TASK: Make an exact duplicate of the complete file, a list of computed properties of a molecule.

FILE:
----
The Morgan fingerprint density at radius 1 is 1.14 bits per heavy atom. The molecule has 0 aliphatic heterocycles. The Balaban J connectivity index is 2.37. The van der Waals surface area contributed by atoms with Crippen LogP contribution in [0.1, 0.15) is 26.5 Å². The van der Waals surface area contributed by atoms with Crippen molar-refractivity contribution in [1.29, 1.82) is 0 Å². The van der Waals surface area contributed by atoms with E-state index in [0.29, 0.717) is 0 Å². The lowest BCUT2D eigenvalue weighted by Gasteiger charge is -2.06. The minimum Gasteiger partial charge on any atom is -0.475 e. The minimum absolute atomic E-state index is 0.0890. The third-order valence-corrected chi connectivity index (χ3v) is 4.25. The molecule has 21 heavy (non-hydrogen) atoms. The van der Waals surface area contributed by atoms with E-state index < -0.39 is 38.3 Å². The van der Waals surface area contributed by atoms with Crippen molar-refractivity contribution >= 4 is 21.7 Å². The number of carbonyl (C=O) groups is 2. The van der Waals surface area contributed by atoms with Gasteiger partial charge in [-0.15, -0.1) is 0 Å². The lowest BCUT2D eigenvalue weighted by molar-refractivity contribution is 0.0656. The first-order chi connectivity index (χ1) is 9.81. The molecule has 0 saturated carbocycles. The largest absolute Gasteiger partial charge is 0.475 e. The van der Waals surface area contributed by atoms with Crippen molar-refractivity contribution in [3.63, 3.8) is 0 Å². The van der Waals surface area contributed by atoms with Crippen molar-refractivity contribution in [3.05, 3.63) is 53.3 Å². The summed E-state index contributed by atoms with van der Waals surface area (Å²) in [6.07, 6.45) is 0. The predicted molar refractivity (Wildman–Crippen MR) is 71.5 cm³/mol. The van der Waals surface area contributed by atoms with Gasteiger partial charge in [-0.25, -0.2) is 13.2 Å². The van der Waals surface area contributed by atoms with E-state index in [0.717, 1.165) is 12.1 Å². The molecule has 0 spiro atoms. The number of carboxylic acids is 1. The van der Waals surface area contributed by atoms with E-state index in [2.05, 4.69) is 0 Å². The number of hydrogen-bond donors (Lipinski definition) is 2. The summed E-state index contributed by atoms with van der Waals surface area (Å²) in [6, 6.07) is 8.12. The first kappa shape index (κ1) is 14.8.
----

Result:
The Morgan fingerprint density at radius 1 is 1.14 bits per heavy atom. The molecule has 0 aliphatic heterocycles. The Balaban J connectivity index is 2.37. The van der Waals surface area contributed by atoms with Crippen LogP contribution in [0.1, 0.15) is 26.5 Å². The van der Waals surface area contributed by atoms with Crippen molar-refractivity contribution in [1.29, 1.82) is 0 Å². The van der Waals surface area contributed by atoms with E-state index in [0.29, 0.717) is 0 Å². The lowest BCUT2D eigenvalue weighted by Gasteiger charge is -2.06. The minimum Gasteiger partial charge on any atom is -0.475 e. The minimum absolute atomic E-state index is 0.0890. The third-order valence-corrected chi connectivity index (χ3v) is 4.25. The molecule has 21 heavy (non-hydrogen) atoms. The van der Waals surface area contributed by atoms with E-state index < -0.39 is 38.3 Å². The van der Waals surface area contributed by atoms with Crippen molar-refractivity contribution >= 4 is 21.7 Å². The number of carbonyl (C=O) groups is 2. The van der Waals surface area contributed by atoms with Gasteiger partial charge in [-0.15, -0.1) is 0 Å². The lowest BCUT2D eigenvalue weighted by molar-refractivity contribution is 0.0656. The first-order chi connectivity index (χ1) is 9.81. The molecule has 0 saturated carbocycles. The largest absolute Gasteiger partial charge is 0.475 e. The van der Waals surface area contributed by atoms with Crippen molar-refractivity contribution in [3.63, 3.8) is 0 Å². The van der Waals surface area contributed by atoms with Crippen molar-refractivity contribution in [3.05, 3.63) is 53.3 Å². The summed E-state index contributed by atoms with van der Waals surface area (Å²) in [6.07, 6.45) is 0. The predicted molar refractivity (Wildman–Crippen MR) is 71.5 cm³/mol. The van der Waals surface area contributed by atoms with Gasteiger partial charge in [-0.25, -0.2) is 13.2 Å². The van der Waals surface area contributed by atoms with E-state index in [0.717, 1.165) is 12.1 Å². The molecule has 0 spiro atoms. The number of carboxylic acids is 1. The van der Waals surface area contributed by atoms with E-state index in [2.05, 4.69) is 0 Å². The number of hydrogen-bond donors (Lipinski definition) is 2. The summed E-state index contributed by atoms with van der Waals surface area (Å²) in [6, 6.07) is 8.12. The first kappa shape index (κ1) is 14.8.